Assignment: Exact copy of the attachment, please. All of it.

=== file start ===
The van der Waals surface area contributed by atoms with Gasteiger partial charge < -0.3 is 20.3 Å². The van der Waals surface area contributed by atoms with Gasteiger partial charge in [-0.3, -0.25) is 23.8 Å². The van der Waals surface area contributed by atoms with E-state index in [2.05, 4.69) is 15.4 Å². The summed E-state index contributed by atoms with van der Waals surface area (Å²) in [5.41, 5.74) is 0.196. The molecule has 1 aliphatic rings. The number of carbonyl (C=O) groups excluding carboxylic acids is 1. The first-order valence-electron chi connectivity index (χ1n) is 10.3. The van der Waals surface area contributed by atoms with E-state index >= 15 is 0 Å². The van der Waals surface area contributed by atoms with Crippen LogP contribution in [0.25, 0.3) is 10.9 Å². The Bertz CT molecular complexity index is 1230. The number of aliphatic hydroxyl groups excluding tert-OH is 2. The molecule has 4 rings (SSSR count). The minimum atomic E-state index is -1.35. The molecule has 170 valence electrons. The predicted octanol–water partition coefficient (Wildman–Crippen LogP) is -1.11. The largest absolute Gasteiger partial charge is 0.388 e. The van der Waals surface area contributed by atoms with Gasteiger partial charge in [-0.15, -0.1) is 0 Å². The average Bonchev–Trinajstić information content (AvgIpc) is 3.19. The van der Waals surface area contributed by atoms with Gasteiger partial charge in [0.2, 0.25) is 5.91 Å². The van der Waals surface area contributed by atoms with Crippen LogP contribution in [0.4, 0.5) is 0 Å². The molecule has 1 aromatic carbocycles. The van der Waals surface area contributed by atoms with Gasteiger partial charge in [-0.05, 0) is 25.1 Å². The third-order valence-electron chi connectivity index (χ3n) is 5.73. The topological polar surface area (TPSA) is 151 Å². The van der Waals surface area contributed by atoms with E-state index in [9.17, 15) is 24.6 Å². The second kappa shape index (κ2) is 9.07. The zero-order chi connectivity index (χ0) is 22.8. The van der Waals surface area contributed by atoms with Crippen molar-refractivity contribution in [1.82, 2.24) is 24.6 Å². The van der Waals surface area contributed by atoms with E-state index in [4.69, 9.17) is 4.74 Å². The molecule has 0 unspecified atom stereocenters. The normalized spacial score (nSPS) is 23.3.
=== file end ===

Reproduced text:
The van der Waals surface area contributed by atoms with Gasteiger partial charge < -0.3 is 20.3 Å². The van der Waals surface area contributed by atoms with Gasteiger partial charge in [-0.3, -0.25) is 23.8 Å². The van der Waals surface area contributed by atoms with E-state index in [2.05, 4.69) is 15.4 Å². The summed E-state index contributed by atoms with van der Waals surface area (Å²) in [5.41, 5.74) is 0.196. The molecule has 1 aliphatic rings. The number of carbonyl (C=O) groups excluding carboxylic acids is 1. The first-order valence-electron chi connectivity index (χ1n) is 10.3. The van der Waals surface area contributed by atoms with E-state index >= 15 is 0 Å². The van der Waals surface area contributed by atoms with Crippen LogP contribution in [0.25, 0.3) is 10.9 Å². The Bertz CT molecular complexity index is 1230. The number of aliphatic hydroxyl groups excluding tert-OH is 2. The molecule has 4 rings (SSSR count). The minimum atomic E-state index is -1.35. The molecule has 170 valence electrons. The predicted octanol–water partition coefficient (Wildman–Crippen LogP) is -1.11. The largest absolute Gasteiger partial charge is 0.388 e. The van der Waals surface area contributed by atoms with Gasteiger partial charge in [-0.15, -0.1) is 0 Å². The average Bonchev–Trinajstić information content (AvgIpc) is 3.19. The van der Waals surface area contributed by atoms with Gasteiger partial charge in [0.2, 0.25) is 5.91 Å². The van der Waals surface area contributed by atoms with Crippen LogP contribution in [0.4, 0.5) is 0 Å². The molecule has 1 aromatic carbocycles. The van der Waals surface area contributed by atoms with Gasteiger partial charge in [-0.05, 0) is 25.1 Å². The third-order valence-electron chi connectivity index (χ3n) is 5.73. The topological polar surface area (TPSA) is 151 Å². The van der Waals surface area contributed by atoms with E-state index in [9.17, 15) is 24.6 Å². The second kappa shape index (κ2) is 9.07. The zero-order chi connectivity index (χ0) is 22.8. The van der Waals surface area contributed by atoms with Crippen molar-refractivity contribution in [1.82, 2.24) is 24.6 Å². The van der Waals surface area contributed by atoms with E-state index in [4.69, 9.17) is 4.74 Å². The molecule has 0 unspecified atom stereocenters. The normalized spacial score (nSPS) is 23.3.